By Rob Nikolewski │ New Mexico Watchdog
ALBUQUERQUE — Folk heroes to some, villains to others, the owners of the Route 66 Malt Shop in Albuquerque have refused to abide by the city’s recently adopted minimum wage ordinance.
The increase, they say, would bury their 18-year-old small business.
“We had the choice to close the business and destroy 18 years of blood, sweat and tears and hundreds of thousands of dollars over the years … and fire 12 people or disobey the law,” Eric Szeman told New Mexico Watchdog after a busy lunch-time rush.
“The law’s the law,” said Pat Davis, executive director of the liberal activist group Progress Now Mexico, which organized a protest in front of the malt shop earlier this week. “What they’re doing is wrong, and it amounts to stealing from their workers.”
“Pure and simple, it would double one-third of our payroll,” said Szeman, a 65-year-old Navy veteran who’s married to the restaurant’s owner, Diane Avila. “It would put us up to $5,000-$6,000 (in payroll) from $3,600 … anything over that, we’re out of business.”
In November, two-thirds of voters in Albuquerque passed an ordinance raising the minimum wage in New Mexico’s largest city from $7.50 an hour to $8.50. The fierce debate saw progressive groups pushing the issue while business groups and the Albuquerque Chamber of Commerce fought back, arguing that adopting the ordinance would hurt small business owners.
The debate over raising the minimum wage has extended to the statehouse, where two Democrats have introduced a bill calling for New Mexico to duplicate the $8.50 rate across the state.
In his State of the Union speech last month, President Obama called for raising the national minimum wage from $7.25 to $9 an hour — a 24 percent increase.
“I think that would kill businesses across the country,” Szeman said. “A lot of us are just barely getting by.”
Szeman, whose business card says he’s in charge of “Logistics, Procurement & BS” for the restaurant, said he is abiding by the $8.50 an hour mandate when it comes to paying his cooks. But within the ordinance, there’s a provision calling for tipped employees to see their hourly minimum wages increase from $2.13 an hour to $3.83, an 80 percent raise, followed by raises in succeeding years based on the Consumer Price Index.
“It’s the raises for tipped employees that would kill us,” Szeman said. “We ran the numbers on every single waitress and waiter and they averaged $20 an hour in tips, not counting their wage. So when the (minimum wage hike) came to the forefront, we said we’d have to close our doors.”
Critics of the malt shop’s stand have called on city officials to crack down on the owners and force them to pay the higher wage. Earlier this week, Mayor Richard Berry said it’s the job of the city attorney’s to enforce the ordinance, but the attorney, David Tourek, said he wouldn’t step in unless the city council gives him the authorization and the money.
The malt shop, however, is vulnerable to lawsuits from employees. “It’s a bad business decision for him,” Davis said.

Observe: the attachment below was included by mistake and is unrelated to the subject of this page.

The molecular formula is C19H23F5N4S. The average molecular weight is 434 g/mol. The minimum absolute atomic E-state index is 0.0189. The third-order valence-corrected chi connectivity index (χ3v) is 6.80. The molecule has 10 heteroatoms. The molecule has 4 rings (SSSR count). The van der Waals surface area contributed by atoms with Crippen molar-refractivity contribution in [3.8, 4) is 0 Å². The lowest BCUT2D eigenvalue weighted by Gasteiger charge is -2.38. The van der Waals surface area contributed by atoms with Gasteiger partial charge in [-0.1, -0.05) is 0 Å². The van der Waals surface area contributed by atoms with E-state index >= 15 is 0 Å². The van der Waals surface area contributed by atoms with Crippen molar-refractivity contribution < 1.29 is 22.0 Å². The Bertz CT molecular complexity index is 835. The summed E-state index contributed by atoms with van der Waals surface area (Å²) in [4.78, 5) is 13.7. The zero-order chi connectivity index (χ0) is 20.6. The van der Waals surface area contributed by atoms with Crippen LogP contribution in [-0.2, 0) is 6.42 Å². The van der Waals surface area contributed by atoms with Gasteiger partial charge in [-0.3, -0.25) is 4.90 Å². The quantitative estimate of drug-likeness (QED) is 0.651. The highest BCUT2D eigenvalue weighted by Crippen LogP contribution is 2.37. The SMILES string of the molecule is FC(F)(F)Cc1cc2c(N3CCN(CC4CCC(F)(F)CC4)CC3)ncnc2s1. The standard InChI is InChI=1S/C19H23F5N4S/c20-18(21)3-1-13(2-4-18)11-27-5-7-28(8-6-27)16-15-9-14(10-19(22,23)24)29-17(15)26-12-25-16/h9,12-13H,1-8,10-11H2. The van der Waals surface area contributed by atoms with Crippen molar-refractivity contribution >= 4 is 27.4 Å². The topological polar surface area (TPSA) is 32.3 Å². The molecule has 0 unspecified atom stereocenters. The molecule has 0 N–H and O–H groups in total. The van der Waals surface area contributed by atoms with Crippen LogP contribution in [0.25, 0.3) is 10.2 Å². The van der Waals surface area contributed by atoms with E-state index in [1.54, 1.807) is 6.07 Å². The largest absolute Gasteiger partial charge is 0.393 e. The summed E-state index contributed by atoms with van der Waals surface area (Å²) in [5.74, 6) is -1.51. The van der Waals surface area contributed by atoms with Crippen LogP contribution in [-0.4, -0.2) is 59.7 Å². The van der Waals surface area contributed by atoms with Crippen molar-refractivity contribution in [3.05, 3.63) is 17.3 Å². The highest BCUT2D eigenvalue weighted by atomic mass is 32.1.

But Szeman said business in the trendy Nob Hill section of Albuquerque has doubled since the controversy broke. The booths and stools were packed Thursday with customers, some of whom went out of their way to eat at the restaurant.
The customers included Sean Henry, who made the 82-mile roundtrip from Moriarity to eat lunch. “I think the whole minimum wage thing will shut down small businesses,” Henry, a part-time rodeo photographer, said. “They only bring in so much and they’ve got a lot of overhead.”
“The other irony is, (the protesters) are only hurting the employees; we (the owners) don’t make any money any how,” according to Szeman, who said one waitress made $300 in tips Tuesday, a result of the increased traffic. “The lowest-paid employee makes more than the wife and I together.”
As customers entered the restaurant they saw a picture of Martin Luther King Jr., with the quote: “It is our duty to disobey unjust laws.” A tip jar on the lunch counter carried a sign that said: “Legal defense fund.”
Davis thinks the boost in business will be “short-lived,” adding, “I’ve lived in Nob Hill longer than he (Szeman) has, and I think the long-term effects will hurt him in the neighborhood.”
A former waiter at the malt shop who complained about not getting the minimum wage increase accused Szeman’s son of confronting him with a baseball bat and a machete Sunday. A police report was completed but no charges were filed. Szeman’s son, 24-year-old Andrew Szeman, said he only brought a bat for protection in case the former employee became violent.
“It seems to me that doing the right thing down the road will pay off for him,” Davis said of Szeman.
As for the hero and villain portrayals, Szeman, a Vietnam veteran, said, “Hey, I was in a war, I had bullets flying over my head. There were times I could reach up and grab mortar shells, they were so close. This don’t bother me.”
Here’s Szeman talking to us about the restaurant’s stand:
Contact Rob Nikolewski at email@example.com